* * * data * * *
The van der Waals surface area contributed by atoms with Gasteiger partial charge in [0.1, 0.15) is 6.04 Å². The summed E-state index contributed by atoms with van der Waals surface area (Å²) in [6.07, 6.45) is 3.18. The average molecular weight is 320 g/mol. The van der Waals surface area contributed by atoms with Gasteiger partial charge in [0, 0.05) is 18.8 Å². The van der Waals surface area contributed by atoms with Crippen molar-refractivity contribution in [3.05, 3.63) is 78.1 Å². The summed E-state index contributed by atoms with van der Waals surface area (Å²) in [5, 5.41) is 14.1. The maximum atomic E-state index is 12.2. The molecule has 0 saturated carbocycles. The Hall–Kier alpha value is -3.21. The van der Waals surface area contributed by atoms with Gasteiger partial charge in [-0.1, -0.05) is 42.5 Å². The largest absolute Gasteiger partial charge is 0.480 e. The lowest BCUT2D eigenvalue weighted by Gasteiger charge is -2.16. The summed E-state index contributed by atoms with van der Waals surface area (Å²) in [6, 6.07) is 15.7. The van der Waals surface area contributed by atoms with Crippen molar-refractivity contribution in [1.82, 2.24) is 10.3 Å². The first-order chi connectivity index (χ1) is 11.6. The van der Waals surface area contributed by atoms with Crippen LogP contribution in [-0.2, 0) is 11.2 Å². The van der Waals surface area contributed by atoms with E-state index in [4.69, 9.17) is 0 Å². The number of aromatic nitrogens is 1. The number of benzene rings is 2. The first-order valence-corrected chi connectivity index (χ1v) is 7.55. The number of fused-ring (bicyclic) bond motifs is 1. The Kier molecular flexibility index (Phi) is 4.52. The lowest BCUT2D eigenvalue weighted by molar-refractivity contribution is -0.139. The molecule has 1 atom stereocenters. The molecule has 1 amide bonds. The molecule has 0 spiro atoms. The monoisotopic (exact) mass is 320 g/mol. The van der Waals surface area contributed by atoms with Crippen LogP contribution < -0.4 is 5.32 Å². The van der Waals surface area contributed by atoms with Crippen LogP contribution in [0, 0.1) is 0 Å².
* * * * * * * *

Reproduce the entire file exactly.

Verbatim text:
The van der Waals surface area contributed by atoms with Gasteiger partial charge in [0.1, 0.15) is 6.04 Å². The summed E-state index contributed by atoms with van der Waals surface area (Å²) in [6.07, 6.45) is 3.18. The average molecular weight is 320 g/mol. The van der Waals surface area contributed by atoms with Gasteiger partial charge in [0, 0.05) is 18.8 Å². The van der Waals surface area contributed by atoms with Crippen molar-refractivity contribution in [3.05, 3.63) is 78.1 Å². The summed E-state index contributed by atoms with van der Waals surface area (Å²) in [5, 5.41) is 14.1. The maximum atomic E-state index is 12.2. The molecule has 0 saturated carbocycles. The Hall–Kier alpha value is -3.21. The van der Waals surface area contributed by atoms with Gasteiger partial charge in [-0.1, -0.05) is 42.5 Å². The largest absolute Gasteiger partial charge is 0.480 e. The lowest BCUT2D eigenvalue weighted by Gasteiger charge is -2.16. The summed E-state index contributed by atoms with van der Waals surface area (Å²) in [6, 6.07) is 15.7. The van der Waals surface area contributed by atoms with Crippen molar-refractivity contribution in [1.82, 2.24) is 10.3 Å². The first-order chi connectivity index (χ1) is 11.6. The van der Waals surface area contributed by atoms with Crippen LogP contribution in [-0.2, 0) is 11.2 Å². The van der Waals surface area contributed by atoms with E-state index in [4.69, 9.17) is 0 Å². The number of aromatic nitrogens is 1. The number of benzene rings is 2. The first-order valence-corrected chi connectivity index (χ1v) is 7.55. The number of fused-ring (bicyclic) bond motifs is 1. The Kier molecular flexibility index (Phi) is 4.52. The lowest BCUT2D eigenvalue weighted by molar-refractivity contribution is -0.139. The molecule has 1 atom stereocenters. The molecule has 1 amide bonds. The molecule has 0 spiro atoms. The monoisotopic (exact) mass is 320 g/mol. The van der Waals surface area contributed by atoms with Crippen LogP contribution < -0.4 is 5.32 Å². The van der Waals surface area contributed by atoms with Crippen LogP contribution in [0, 0.1) is 0 Å².